I hope I can someday move past some of the outside responsibilities that often keep me from moving forward with my writing. I need to be able to complete my story (a seven-part series) and expose it to the world, just in case it touches someone, just in case the publication/movie potential is there. I’m working on Book 2 at the moment.

    Thanks, Jonathan, for renewing my inspiration. I’m squeezing in more and more writing moments these days. I’m glad to have recently discovered you and your work.

    • Jonathan Gunson says:
      October 28, 2012 at 4:22am

      Barbara – thank you. A seven part series is the magic number in my view. (It’s also the Harry Potter number.)

      I also see that you suffer from the curse of being multi talented. (!) Since you’ve designed your own SETS and MUSIC, it will give you the jump on most authors in helping to get past the publishing house gate keepers – if you’re talking the traditional print path. But a warning:- When it comes to movies, you can certainly use your visuals and music to sell it, but may have to ditch them and allow the directors and producers to ‘upgrade’ it with something else. They’ll mainly be interested in the story.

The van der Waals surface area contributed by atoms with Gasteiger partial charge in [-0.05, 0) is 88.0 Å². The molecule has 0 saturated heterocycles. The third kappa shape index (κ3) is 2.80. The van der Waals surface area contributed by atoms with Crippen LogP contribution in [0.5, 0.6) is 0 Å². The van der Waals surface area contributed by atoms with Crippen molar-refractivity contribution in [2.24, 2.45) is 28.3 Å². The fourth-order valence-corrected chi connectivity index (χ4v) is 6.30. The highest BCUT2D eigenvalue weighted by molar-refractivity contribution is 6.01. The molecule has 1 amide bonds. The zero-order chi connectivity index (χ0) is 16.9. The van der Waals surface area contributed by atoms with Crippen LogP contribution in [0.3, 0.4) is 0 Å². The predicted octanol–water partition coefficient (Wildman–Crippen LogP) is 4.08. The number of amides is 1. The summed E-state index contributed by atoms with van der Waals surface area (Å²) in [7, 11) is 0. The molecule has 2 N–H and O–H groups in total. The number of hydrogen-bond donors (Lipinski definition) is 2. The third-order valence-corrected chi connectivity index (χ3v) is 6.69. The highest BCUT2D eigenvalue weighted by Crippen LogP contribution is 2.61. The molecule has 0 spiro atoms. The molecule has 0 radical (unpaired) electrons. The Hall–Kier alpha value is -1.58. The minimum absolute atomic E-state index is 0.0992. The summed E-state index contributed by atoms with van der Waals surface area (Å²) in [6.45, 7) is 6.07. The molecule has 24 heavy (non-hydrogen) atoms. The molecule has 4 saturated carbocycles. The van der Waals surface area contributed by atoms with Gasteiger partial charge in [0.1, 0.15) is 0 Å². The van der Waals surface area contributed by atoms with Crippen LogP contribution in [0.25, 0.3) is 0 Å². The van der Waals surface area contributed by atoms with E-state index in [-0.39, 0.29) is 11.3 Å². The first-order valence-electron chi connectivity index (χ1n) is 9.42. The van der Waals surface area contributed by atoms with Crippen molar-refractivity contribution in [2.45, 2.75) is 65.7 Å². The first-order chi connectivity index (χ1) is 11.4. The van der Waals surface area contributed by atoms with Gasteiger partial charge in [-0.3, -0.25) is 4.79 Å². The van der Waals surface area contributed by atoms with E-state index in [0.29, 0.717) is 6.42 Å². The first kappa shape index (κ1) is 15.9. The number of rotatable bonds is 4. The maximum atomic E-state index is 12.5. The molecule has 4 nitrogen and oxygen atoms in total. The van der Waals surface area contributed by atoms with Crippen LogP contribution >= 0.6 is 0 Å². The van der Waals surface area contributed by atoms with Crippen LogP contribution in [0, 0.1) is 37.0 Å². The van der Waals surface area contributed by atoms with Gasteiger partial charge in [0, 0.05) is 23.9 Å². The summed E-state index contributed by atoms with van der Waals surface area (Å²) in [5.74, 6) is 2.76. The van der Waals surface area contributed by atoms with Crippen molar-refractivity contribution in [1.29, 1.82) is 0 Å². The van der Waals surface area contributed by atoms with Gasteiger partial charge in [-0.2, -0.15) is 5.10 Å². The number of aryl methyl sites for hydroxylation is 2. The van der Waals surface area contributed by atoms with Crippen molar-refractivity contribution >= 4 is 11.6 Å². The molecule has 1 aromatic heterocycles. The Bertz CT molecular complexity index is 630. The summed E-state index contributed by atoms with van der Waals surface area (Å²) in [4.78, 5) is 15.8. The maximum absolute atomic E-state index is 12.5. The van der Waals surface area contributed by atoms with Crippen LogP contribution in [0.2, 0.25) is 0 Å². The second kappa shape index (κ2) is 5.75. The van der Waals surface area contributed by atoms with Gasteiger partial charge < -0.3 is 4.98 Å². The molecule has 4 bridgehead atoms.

Having said that, there’s nothing wrong with fighting for something you KNOW is right.
      -Jonathan

  • Faith says:
    October 30, 2012 at 3:27pm

    Thank you for posting this article. I have been trying to talk myself out of writing a series with a character that I fell in love with during a creative writing experiment. The character has grown and has so much story a series of seven would be simple if I were to follow in love with her companions. (Some I have, some not so much) Yet, as long as the story revolves around her the rest of the characters can come and go. Alas, I digress.

    I have always talked myself out of doing a series though because of the Twilight series. My thought process was good writing + good story trumped great story + mediocre writing. This thought was there even after seeing the movie deals and the marketing. Go figure.